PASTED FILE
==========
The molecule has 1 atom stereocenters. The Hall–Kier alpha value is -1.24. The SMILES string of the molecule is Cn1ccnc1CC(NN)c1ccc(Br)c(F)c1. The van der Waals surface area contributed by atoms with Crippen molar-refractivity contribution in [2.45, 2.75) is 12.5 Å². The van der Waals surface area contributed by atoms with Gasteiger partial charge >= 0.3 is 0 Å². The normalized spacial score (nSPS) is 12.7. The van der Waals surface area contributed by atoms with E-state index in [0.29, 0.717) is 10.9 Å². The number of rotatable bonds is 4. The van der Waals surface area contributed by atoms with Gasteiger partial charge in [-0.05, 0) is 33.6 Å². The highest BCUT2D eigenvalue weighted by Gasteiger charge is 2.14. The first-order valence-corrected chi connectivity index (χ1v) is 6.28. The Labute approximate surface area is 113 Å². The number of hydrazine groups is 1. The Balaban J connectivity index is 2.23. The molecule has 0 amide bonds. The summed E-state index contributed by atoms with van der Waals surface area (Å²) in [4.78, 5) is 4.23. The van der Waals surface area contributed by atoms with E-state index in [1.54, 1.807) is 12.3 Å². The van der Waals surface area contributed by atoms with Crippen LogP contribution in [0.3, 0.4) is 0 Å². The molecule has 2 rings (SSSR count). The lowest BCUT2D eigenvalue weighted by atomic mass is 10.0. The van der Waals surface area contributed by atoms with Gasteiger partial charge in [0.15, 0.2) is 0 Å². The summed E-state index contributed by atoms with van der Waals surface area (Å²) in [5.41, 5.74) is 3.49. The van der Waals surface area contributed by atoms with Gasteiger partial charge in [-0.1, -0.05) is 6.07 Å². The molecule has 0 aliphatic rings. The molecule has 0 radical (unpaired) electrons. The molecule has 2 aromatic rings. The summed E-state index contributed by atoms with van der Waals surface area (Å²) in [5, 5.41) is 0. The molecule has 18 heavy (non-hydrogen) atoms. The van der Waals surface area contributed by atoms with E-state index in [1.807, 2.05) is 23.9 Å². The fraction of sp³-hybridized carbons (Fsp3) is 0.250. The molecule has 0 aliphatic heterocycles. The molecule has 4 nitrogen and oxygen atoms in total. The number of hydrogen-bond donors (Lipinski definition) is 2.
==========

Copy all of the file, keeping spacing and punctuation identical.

The molecule has 1 atom stereocenters. The Hall–Kier alpha value is -1.24. The SMILES string of the molecule is Cn1ccnc1CC(NN)c1ccc(Br)c(F)c1. The van der Waals surface area contributed by atoms with Crippen molar-refractivity contribution in [2.45, 2.75) is 12.5 Å². The van der Waals surface area contributed by atoms with Gasteiger partial charge >= 0.3 is 0 Å². The normalized spacial score (nSPS) is 12.7. The van der Waals surface area contributed by atoms with E-state index in [0.29, 0.717) is 10.9 Å². The number of rotatable bonds is 4. The van der Waals surface area contributed by atoms with Gasteiger partial charge in [-0.05, 0) is 33.6 Å². The highest BCUT2D eigenvalue weighted by Gasteiger charge is 2.14. The first-order valence-corrected chi connectivity index (χ1v) is 6.28. The Labute approximate surface area is 113 Å². The number of hydrazine groups is 1. The Balaban J connectivity index is 2.23. The molecule has 0 amide bonds. The summed E-state index contributed by atoms with van der Waals surface area (Å²) in [4.78, 5) is 4.23. The van der Waals surface area contributed by atoms with E-state index in [1.54, 1.807) is 12.3 Å². The van der Waals surface area contributed by atoms with Crippen LogP contribution in [0.3, 0.4) is 0 Å². The molecule has 2 rings (SSSR count). The lowest BCUT2D eigenvalue weighted by atomic mass is 10.0. The van der Waals surface area contributed by atoms with Gasteiger partial charge in [0.15, 0.2) is 0 Å². The summed E-state index contributed by atoms with van der Waals surface area (Å²) in [5.41, 5.74) is 3.49. The van der Waals surface area contributed by atoms with Gasteiger partial charge in [-0.1, -0.05) is 6.07 Å². The molecule has 0 aliphatic rings. The molecule has 0 radical (unpaired) electrons. The molecule has 2 aromatic rings. The summed E-state index contributed by atoms with van der Waals surface area (Å²) in [5, 5.41) is 0. The molecule has 18 heavy (non-hydrogen) atoms. The van der Waals surface area contributed by atoms with E-state index in [1.807, 2.05) is 23.9 Å². The fraction of sp³-hybridized carbons (Fsp3) is 0.250. The molecule has 0 aliphatic heterocycles. The molecule has 4 nitrogen and oxygen atoms in total. The number of hydrogen-bond donors (Lipinski definition) is 2.